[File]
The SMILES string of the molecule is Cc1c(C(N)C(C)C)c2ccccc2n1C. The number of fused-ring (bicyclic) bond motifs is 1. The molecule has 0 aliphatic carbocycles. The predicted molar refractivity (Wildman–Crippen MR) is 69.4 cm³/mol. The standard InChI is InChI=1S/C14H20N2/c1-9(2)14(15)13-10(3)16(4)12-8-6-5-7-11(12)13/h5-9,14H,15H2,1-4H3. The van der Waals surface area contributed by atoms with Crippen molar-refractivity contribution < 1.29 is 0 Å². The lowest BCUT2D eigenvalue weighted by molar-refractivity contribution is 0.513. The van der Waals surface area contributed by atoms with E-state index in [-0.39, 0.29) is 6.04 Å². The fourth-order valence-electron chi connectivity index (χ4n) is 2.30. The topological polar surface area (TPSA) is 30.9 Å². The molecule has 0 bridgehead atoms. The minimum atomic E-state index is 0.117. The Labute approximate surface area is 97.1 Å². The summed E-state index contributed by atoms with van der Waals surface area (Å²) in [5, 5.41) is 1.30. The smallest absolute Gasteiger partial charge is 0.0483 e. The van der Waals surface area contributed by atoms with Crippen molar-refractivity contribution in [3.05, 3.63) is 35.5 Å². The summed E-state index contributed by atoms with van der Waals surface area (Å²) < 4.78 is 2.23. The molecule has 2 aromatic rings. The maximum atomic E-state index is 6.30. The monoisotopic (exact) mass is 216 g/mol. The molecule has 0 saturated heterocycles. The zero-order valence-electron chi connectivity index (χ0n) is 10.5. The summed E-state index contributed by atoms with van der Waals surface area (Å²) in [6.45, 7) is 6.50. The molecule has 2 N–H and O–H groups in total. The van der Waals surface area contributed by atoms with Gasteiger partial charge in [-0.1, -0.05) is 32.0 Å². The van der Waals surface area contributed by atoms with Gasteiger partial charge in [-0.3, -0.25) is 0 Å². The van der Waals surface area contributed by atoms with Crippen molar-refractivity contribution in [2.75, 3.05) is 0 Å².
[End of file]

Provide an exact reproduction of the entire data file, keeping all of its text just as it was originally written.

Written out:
The SMILES string of the molecule is Cc1c(C(N)C(C)C)c2ccccc2n1C. The number of fused-ring (bicyclic) bond motifs is 1. The molecule has 0 aliphatic carbocycles. The predicted molar refractivity (Wildman–Crippen MR) is 69.4 cm³/mol. The standard InChI is InChI=1S/C14H20N2/c1-9(2)14(15)13-10(3)16(4)12-8-6-5-7-11(12)13/h5-9,14H,15H2,1-4H3. The van der Waals surface area contributed by atoms with Crippen molar-refractivity contribution < 1.29 is 0 Å². The lowest BCUT2D eigenvalue weighted by molar-refractivity contribution is 0.513. The van der Waals surface area contributed by atoms with E-state index in [-0.39, 0.29) is 6.04 Å². The fourth-order valence-electron chi connectivity index (χ4n) is 2.30. The topological polar surface area (TPSA) is 30.9 Å². The molecule has 0 bridgehead atoms. The minimum atomic E-state index is 0.117. The Labute approximate surface area is 97.1 Å². The summed E-state index contributed by atoms with van der Waals surface area (Å²) in [5, 5.41) is 1.30. The smallest absolute Gasteiger partial charge is 0.0483 e. The van der Waals surface area contributed by atoms with Crippen molar-refractivity contribution in [3.05, 3.63) is 35.5 Å². The summed E-state index contributed by atoms with van der Waals surface area (Å²) < 4.78 is 2.23. The molecule has 2 aromatic rings. The maximum atomic E-state index is 6.30. The monoisotopic (exact) mass is 216 g/mol. The molecule has 0 saturated heterocycles. The zero-order valence-electron chi connectivity index (χ0n) is 10.5. The summed E-state index contributed by atoms with van der Waals surface area (Å²) in [6.45, 7) is 6.50. The molecule has 2 N–H and O–H groups in total. The van der Waals surface area contributed by atoms with Gasteiger partial charge in [-0.1, -0.05) is 32.0 Å². The van der Waals surface area contributed by atoms with Gasteiger partial charge in [-0.3, -0.25) is 0 Å². The van der Waals surface area contributed by atoms with Crippen molar-refractivity contribution in [2.75, 3.05) is 0 Å².